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Author Topic: Volcano - Mount Redoubt, Alaska - Resources  (Read 4446 times)
« on: February 03, 2009, 07:49:17 AM »

From: CNN
Will volcano blow? Expert waits, watches, ready to warn

"For jet aviation, it's a very severe hazard because jet engines run at a very high temperature. And once that silica-rich ash gets ingested into the engine, it can remelt and coat the insides of the engines and freeze up those engines," says Coombs. "That's really the major thing we are trying to avoid here."

The day after the 1989 eruption of Redoubt, a 747 flew into an ash cloud near Anchorage and all four engines stalled. The pilot was able to get two of the engines restarted, and the plane landed safely. Coombs says airspace around the volcano and Anchorage may be closed if Redoubt erupts.


Alaska Volcano Observatory

AVO on Twitter

Redoubt: Seismic activity at Redoubt continues at an elevated level and is well above background levels. The volcano has not erupted.A gas/observation overflight yesterday reported continued changes in the summit glaciers indicative of heating of the summit area. Photos from both the overflight and the hut webcam showed a small vapor plume at the summit. The web camera is now dark as our long winter night continues.


Anchorage Sunrise and Sunset table

Mt. Redoubt, Wikipedia
« Last Edit: February 04, 2009, 01:21:02 PM by kea001 » Logged
« Reply #1 on: March 23, 2009, 06:41:29 AM »


2009-03-22 22:56:25 - VAN/VONA
An eruption of Mt. Redoubt began at approximately 22:38 AKDT, March 22, 2009 (0638 UTC). AVO is raising the aviation color code to Red and the alert level to Warning. Initial height of the eruption cloud is estimated at less than 20,000 ft above sea level at present. Further reports will be issued as more information becomes available.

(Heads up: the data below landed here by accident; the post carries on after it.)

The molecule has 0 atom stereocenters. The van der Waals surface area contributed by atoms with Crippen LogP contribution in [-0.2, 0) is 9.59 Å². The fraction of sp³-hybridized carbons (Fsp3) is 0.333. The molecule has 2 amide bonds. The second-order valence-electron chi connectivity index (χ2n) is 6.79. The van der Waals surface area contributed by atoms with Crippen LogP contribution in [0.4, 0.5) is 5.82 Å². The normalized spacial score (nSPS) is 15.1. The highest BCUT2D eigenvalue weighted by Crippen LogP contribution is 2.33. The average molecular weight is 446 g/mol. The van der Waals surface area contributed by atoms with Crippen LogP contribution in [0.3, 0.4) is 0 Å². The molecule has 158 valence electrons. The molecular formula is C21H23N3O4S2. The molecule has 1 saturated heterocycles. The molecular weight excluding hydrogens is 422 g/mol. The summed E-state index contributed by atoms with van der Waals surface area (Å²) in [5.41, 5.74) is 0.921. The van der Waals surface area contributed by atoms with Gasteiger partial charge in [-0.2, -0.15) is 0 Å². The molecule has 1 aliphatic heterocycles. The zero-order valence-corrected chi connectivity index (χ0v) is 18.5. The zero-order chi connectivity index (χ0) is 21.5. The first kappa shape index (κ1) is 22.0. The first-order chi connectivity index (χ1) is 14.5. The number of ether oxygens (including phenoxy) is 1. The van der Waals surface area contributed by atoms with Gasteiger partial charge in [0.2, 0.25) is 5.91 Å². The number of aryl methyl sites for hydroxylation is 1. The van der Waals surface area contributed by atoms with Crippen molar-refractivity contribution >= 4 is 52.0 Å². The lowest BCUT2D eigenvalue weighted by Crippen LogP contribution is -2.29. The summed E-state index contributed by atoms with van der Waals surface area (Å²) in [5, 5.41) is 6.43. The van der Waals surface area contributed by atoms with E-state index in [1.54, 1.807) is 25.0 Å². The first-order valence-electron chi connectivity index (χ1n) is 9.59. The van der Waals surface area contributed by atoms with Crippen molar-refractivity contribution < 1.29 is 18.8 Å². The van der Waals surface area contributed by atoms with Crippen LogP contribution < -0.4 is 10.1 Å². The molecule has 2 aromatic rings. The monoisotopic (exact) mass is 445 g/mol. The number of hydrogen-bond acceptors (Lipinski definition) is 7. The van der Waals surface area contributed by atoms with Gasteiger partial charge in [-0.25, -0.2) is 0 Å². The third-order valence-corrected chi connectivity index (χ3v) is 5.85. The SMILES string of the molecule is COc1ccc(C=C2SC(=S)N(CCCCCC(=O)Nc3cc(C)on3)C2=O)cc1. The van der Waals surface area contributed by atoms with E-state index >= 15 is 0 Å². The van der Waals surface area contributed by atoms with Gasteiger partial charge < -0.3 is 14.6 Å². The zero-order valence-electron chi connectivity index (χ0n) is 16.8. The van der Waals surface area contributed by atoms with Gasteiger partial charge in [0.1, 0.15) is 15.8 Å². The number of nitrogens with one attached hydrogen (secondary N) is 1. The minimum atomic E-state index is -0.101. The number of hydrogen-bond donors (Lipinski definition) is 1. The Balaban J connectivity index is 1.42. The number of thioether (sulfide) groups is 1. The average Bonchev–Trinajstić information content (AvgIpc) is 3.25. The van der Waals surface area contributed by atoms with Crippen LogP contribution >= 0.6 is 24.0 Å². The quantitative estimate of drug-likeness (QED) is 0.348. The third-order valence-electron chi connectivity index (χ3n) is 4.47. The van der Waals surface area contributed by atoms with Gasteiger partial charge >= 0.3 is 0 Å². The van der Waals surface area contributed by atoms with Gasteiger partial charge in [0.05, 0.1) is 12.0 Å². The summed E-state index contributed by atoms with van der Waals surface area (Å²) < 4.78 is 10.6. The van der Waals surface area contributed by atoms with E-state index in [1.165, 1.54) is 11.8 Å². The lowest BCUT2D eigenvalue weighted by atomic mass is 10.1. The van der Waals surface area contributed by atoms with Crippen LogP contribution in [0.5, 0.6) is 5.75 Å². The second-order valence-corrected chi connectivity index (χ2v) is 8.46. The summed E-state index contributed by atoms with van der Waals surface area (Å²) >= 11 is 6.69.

2009-03-22 23:26:32 - VAN/VONA
The eruption of Mt. Redoubt continues. The height of the eruption cloud is estimated to be 50,000 ft above sea level. Further reports will be issued as more information becomes available.


« Last Edit: March 23, 2009, 06:44:44 AM by kea001 » Logged
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« Reply #2 on: March 23, 2009, 08:00:25 PM »

hmm...  CNN's description of a 747 losing all 4 engines sounds eerily similar to that BA plan near Indonesia in 1982.  Never heard of the 1989 incident, though.  Glad that one worked out alright too.  I can't imagine what those passengers felt when all they heard was a gentle whoosh going by and no engine noise.
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The Flying Fox

« Reply #3 on: March 24, 2009, 05:09:50 AM »

There was a KLM plane flying through a previous redoubt ash cloud: http://en.wikipedia.org/wiki/KLM_Flight_867
(The plane was on descent to Anchorage when it hit the cloud, so the engines would have been at flight idle.)
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« Reply #4 on: March 25, 2009, 12:33:48 PM »

FAA: https://employees.faa.gov/org/linebusiness/ato/news/spotlight/story/index.cfm?newsId=58160
« Reply #5 on: March 25, 2009, 04:31:03 PM »

Thanks for the link. One can never have too many links.  grin

« Last Edit: March 25, 2009, 04:39:10 PM by kea001 » Logged
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